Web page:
Concentration of Media Ownership in Canada


The body responsible for governing media in Canada is the Canadian Radio-television and Telecommunications Commission (CRTC) (Attallah & Shade, 2006). It acts as a broadcasting and telecommunication regulatory agency (Vipond, 2000). However, CRTC is not responsible for the regulation of newspaper and internet media ownership. There is a belief among Canadian citizens that the media industry is controlled by a few people, which according to the citizens, is not healthy for the nation. This is because; people are afraid the media houses may result in bias reporting and information may be compromised. Many people in Canada think that media ownership should not be concentrated on a few individuals or organizations. Canadian people wish their government did something about the state of media concentration in the country (Abbott, 2003). This is claimed will ensure information is not compromised, and media houses do not result in bias or partisan to political views (Blidook, 2008).


The media industry is an indispensable part of a country’s development. This is because; the media are used to report on the happenings of a country or region. These reports are used as benchmarks for a country’s development by all interested parties. Investors will normally review a country’s report based on information from the media. If the country of interest is promising, then the investors can feel secure to invest in such a country. If the opposite is true, investors will seek alternatives. Therefore, it is necessary to have honest information about the current state of affairs of a certain region while promoting ethics (Russell, 2006) For information to be reliable, journalists have to be ethical and unbiased when reporting the current affairs. One way to ensure journalists have the right information is by making sure there are working media governing institutions. This institution acts to ensure all information brought to the public is credible.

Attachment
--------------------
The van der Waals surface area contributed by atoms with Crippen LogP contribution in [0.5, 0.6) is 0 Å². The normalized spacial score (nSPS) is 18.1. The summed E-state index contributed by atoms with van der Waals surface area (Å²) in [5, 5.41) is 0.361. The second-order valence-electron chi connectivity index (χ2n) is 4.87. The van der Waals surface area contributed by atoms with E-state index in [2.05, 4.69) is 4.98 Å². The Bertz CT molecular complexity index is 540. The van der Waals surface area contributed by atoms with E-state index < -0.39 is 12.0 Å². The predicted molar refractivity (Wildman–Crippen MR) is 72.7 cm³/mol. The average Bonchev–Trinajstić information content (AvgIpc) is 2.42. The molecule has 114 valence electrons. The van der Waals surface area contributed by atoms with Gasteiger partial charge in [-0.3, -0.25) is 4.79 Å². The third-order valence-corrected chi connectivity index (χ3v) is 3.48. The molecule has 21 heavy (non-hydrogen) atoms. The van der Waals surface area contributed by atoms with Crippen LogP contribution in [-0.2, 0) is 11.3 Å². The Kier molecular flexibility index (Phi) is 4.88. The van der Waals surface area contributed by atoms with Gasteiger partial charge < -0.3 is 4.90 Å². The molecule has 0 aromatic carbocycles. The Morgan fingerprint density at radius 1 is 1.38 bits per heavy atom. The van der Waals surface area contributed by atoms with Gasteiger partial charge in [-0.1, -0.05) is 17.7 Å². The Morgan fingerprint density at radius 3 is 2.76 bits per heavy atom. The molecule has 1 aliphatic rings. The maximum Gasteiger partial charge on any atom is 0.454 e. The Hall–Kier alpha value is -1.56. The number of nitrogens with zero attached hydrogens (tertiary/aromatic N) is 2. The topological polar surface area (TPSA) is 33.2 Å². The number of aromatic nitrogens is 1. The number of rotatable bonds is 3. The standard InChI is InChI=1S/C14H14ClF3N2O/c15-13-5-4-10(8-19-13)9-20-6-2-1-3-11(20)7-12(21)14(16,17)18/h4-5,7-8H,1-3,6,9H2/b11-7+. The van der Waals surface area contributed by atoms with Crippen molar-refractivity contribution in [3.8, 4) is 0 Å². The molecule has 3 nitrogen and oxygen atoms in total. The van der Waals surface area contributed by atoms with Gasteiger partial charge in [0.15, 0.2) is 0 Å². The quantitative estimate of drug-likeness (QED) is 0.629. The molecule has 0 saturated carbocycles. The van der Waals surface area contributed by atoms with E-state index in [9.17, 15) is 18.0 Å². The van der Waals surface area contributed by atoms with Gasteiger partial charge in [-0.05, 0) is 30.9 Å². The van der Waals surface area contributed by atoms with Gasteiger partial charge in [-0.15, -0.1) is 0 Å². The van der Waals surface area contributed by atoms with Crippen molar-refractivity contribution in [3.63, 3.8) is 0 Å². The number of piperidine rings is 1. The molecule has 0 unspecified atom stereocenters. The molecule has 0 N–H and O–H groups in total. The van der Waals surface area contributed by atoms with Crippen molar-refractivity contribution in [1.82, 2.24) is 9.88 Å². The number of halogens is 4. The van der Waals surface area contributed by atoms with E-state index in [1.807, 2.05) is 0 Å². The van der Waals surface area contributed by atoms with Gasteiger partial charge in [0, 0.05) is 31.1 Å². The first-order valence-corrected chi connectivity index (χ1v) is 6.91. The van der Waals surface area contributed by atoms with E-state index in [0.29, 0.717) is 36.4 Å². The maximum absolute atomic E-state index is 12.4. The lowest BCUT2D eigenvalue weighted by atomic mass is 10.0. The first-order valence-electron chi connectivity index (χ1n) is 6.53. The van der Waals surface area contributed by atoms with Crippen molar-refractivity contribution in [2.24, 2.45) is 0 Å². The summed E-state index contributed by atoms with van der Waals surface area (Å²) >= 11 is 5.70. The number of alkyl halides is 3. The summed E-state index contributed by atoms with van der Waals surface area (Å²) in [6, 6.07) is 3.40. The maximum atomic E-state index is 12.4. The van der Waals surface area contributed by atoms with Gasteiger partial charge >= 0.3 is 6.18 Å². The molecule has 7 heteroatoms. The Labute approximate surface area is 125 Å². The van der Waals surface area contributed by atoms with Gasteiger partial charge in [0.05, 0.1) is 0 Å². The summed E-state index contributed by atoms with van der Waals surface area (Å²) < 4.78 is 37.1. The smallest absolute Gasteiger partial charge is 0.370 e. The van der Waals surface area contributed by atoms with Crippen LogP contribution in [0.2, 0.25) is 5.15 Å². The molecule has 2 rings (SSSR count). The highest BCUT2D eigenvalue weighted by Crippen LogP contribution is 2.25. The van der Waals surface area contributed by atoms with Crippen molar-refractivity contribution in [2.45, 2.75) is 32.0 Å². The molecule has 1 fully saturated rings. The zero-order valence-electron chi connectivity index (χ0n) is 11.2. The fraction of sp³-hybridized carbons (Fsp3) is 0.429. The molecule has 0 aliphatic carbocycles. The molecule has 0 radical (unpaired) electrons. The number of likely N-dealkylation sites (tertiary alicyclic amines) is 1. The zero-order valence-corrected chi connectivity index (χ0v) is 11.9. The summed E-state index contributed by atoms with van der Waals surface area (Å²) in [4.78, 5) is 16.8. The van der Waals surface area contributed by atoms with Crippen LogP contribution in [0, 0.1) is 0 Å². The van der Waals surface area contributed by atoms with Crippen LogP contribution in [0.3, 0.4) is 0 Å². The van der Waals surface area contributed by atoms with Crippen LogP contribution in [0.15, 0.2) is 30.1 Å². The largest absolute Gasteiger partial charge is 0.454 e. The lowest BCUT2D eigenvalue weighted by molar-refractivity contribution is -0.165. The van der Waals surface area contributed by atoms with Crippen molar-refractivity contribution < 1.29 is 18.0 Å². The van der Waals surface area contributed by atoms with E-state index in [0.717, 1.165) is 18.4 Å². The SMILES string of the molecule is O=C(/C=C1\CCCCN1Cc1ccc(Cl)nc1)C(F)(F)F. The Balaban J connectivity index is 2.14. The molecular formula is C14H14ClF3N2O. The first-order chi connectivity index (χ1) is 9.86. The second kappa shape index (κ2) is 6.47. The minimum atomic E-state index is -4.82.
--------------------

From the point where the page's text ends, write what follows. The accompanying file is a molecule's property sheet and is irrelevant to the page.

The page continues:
The concentration of media ownership is defined as the instance where few people or organizations control a large percentage of media houses in a country. The few individuals or organizations control the majority shares of the mass media. Around the world, there has been a shift towards media convergence where some media corporations are buying off other media houses. This is done to increase viewership and revenue. In Canada, media ownership is concentrated on a few individuals or organizations. These few organizations have control of a majority share in the media industry. Many media houses plan on extending ownership and control, prompting buying off other companies. This has been attributed to the rising change in platform demands, in addition to pressed revenues, which have noticeably altered the media landscape. Many of the media houses tried to expand, but they encountered financial constraints. As a way of cutting on expansion costs, some opted to merge to consolidate their finances. Companies that had non-profitable holdings decided to sell them.